It's what's inside that counts
Acura's midsize sedan, the TL, received some styling updates this past year, making it even more appealing than it was.
But probably more significant for consumers is the addition of a six-speed automatic transmission, which helped boost the car's highway fuel economy.
EPA ratings are now 20 mpg city/29 highway for the TL with the base 3.5-liter V-6 engine, up from 2 0/25 in the previous model, which came with a five-speed automatic.
No changes are planned for the 2013 version, which goes on sale this fall.
For the 2012 model, prices range from $35,705-$45,185.
The $35,705 price brings the entry-level, front-wheel-drive TL with the base V-6 engine. For $45,185, you'll get everything that's available in a TL, including all-wheel drive, a more-powerful 3.7-liter V-6, and both the Advance and Technology packages.
We tested the top-of-the-line model, which even had such extras as a power trunk lid, blind-spot monitoring, and one of the best audio systems around.
The 3.5-liter engine, rated at 280 horsepower, was given some friction-reduction technologies to help boost fuel efficiency, Acura said.
The six-speed automatic has Acura's Sequential SportShift feature, which allows for manual shifting without having to use a clutch.
Design tweaks included a new front bumper with improved aerodynamics, a new grille, revised headlights and a shorter front overhang.
There are smaller rear reflectors, new LED taillights and a thinner trunk-edge trim.
The changes were a “freshening,” rather than a complete makeover.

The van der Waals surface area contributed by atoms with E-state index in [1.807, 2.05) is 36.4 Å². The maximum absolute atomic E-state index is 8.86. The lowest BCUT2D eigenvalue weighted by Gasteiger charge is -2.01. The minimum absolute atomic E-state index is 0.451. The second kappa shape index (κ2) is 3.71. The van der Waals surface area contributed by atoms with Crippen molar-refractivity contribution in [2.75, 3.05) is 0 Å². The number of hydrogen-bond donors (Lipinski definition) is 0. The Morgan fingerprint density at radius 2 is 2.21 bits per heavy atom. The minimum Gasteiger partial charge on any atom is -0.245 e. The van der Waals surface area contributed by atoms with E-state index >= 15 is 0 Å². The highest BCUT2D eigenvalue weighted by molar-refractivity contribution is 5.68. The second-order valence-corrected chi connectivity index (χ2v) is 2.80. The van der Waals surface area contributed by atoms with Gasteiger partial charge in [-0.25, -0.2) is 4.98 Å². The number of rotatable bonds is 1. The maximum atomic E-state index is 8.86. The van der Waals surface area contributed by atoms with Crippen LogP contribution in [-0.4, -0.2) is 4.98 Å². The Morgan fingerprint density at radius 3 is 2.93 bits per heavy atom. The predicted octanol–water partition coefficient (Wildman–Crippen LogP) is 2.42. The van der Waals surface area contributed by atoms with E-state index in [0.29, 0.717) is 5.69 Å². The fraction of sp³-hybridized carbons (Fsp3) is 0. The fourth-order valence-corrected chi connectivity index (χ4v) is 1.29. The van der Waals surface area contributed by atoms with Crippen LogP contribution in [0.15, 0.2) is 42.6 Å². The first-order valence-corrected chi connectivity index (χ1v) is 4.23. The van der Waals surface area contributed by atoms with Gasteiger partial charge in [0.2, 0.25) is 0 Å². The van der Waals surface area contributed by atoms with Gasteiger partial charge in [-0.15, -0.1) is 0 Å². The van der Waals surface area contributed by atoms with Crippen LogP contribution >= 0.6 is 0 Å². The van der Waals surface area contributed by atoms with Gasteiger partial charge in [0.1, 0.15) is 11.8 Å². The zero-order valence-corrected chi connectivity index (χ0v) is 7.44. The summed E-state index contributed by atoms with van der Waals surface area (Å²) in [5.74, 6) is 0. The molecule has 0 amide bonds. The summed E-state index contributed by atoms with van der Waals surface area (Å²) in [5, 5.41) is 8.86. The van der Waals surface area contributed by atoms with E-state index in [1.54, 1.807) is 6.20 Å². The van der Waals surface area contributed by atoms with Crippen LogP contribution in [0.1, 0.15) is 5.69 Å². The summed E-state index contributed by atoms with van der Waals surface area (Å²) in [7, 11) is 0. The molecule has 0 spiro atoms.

Show commenting policy
TribLive commenting policy
You are solely responsible for your comments and by using TribLive.com you agree to our Terms of Service.
We moderate comments. Our goal is to provide substantive commentary for a general readership. By screening submissions, we provide a space where readers can share intelligent and informed commentary that enhances the quality of our news and information.
While most comments will be posted if they are on-topic and not abusive, moderating decisions are subjective. We will make them as carefully and consistently as we can. Because of the volume of reader comments, we cannot review individual moderation decisions with readers.
We value thoughtful comments representing a range of views that make their point quickly and politely. We make an effort to protect discussions from repeated comments either by the same reader or different readers.
We follow the same standards for taste as the daily newspaper. A few things we won't tolerate: personal attacks, obscenity, vulgarity, profanity (including expletives and letters followed by dashes), commercial promotion, impersonations, incoherence, proselytizing and SHOUTING. Don't include URLs to Web sites.
We do not edit comments. They are either approved or deleted. We reserve the right to edit a comment that is quoted or excerpted in an article. In this case, we may fix spelling and punctuation.
We welcome strong opinions and criticism of our work, but we don't want comments to become bogged down with discussions of our policies and we will moderate accordingly.
We appreciate it when readers and people quoted in articles or blog posts point out errors of fact or emphasis and will investigate all assertions. But these suggestions should be sent via e-mail. To avoid distracting other readers, we won't publish comments that suggest a correction. Instead, corrections will be made in a blog post or in an article.
- Car dealerships turn advertising, sales focus to women
- Businesses pursue A-list clients
- Dollar’s strength bruises companies
- How to stand out, succeed in short-tenure jobs
- Hackers cash in on online payday loans
- Kim Komando: Dig up dirt on daughter’s boyfriend online
- Tips for parents helping child buy a home
- Transition to planes without pilots imagined
- India’s poor, traders fear push to ban beef
- U.S. oil, natural gas rig count drops by 34 to 954
- Google’s changes to search results formula expected to shake up mobile economy